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Overview of sexual dysfunction in female cancer survivors

Sandy J Falk, MD, FACOG
Section Editor
Patricia A Ganz, MD
Deputy Editor
Sadhna R Vora, MD


Early detection and treatment of cancer continue to advance, and the number of cancer survivors continues to increase. It is estimated that as of January 2016, there were 15.5 million people with a history of cancer in the United States, and the number is expected to increase to 20 million by 2026 [1].

For female cancer survivors, gynecologic issues are a major concern and many of these issues impact sexual function. Sexual health conditions that affect women during or after cancer treatment may be considered according to the same categories as female sexual dysfunction in the general population. The American Psychiatric Association defines the following female sexual disorders: sexual interest/arousal, orgasmic, and genitopelvic pain/penetration [2]. Each of these categories of function can be impacted by cancer and its treatments.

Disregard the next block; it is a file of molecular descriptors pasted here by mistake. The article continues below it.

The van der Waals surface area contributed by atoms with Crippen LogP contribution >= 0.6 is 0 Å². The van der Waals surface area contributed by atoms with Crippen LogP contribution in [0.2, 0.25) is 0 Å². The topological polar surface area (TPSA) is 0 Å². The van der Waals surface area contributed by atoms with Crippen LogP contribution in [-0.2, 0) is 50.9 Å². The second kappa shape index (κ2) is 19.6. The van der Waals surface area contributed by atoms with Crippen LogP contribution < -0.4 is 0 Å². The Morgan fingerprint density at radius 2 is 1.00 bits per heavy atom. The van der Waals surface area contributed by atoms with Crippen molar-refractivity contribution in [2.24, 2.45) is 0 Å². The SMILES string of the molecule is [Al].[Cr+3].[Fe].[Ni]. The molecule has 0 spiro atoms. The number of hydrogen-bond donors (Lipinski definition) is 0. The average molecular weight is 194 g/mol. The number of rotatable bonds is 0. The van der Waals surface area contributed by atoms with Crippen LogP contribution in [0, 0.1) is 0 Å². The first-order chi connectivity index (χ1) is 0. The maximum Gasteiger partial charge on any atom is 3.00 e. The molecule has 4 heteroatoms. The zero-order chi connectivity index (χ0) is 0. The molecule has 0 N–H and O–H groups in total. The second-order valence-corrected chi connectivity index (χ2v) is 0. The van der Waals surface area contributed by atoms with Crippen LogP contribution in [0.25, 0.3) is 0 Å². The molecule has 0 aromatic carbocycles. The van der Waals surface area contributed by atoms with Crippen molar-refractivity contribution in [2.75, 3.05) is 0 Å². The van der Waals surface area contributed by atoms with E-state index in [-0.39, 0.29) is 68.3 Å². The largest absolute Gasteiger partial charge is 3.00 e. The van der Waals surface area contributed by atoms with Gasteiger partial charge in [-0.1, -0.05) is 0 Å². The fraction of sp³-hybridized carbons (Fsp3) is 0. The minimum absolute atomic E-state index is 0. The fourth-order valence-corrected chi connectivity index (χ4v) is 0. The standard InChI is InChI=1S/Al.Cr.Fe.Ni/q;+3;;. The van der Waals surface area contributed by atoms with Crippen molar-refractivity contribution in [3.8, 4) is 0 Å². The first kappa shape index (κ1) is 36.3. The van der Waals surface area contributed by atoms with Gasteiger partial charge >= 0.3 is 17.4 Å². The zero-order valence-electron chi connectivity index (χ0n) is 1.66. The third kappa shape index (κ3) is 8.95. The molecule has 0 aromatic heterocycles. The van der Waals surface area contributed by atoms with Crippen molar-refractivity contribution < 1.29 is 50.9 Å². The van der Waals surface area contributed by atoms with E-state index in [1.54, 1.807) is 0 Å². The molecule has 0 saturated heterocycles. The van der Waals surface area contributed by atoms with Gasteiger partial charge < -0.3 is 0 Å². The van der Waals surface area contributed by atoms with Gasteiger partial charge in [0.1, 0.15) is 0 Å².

The general approach to sexual health issues associated with cancer treatment involves patient education, screening, diagnosis, and management.

This topic will review sexual health issues in women diagnosed with and treated for cancer. Female sexual dysfunction in general, fertility preservation in cancer patients, and infertility and pregnancy outcomes in cancer survivors are discussed separately. (See "Sexual dysfunction in women: Epidemiology, risk factors, and evaluation" and "Sexual dysfunction in women: Management" and "Fertility preservation in patients undergoing gonadotoxic treatment or gonadal resection" and "Overview of infertility and pregnancy outcome in cancer survivors".)


Sexual issues are more common among female cancer survivors. In the general population, 40 percent of women have sexual complaints, although a clinical diagnosis of sexual dysfunction requires that the sexual issue is associated with personal distress, and this is not assessed in most studies [3,4]. (See "Sexual dysfunction in women: Epidemiology, risk factors, and evaluation", section on 'Epidemiology' and "Sexual dysfunction in women: Epidemiology, risk factors, and evaluation", section on 'Diagnostic criteria'.)

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Literature review current through: Nov 2017. | This topic last updated: Sep 01, 2017.
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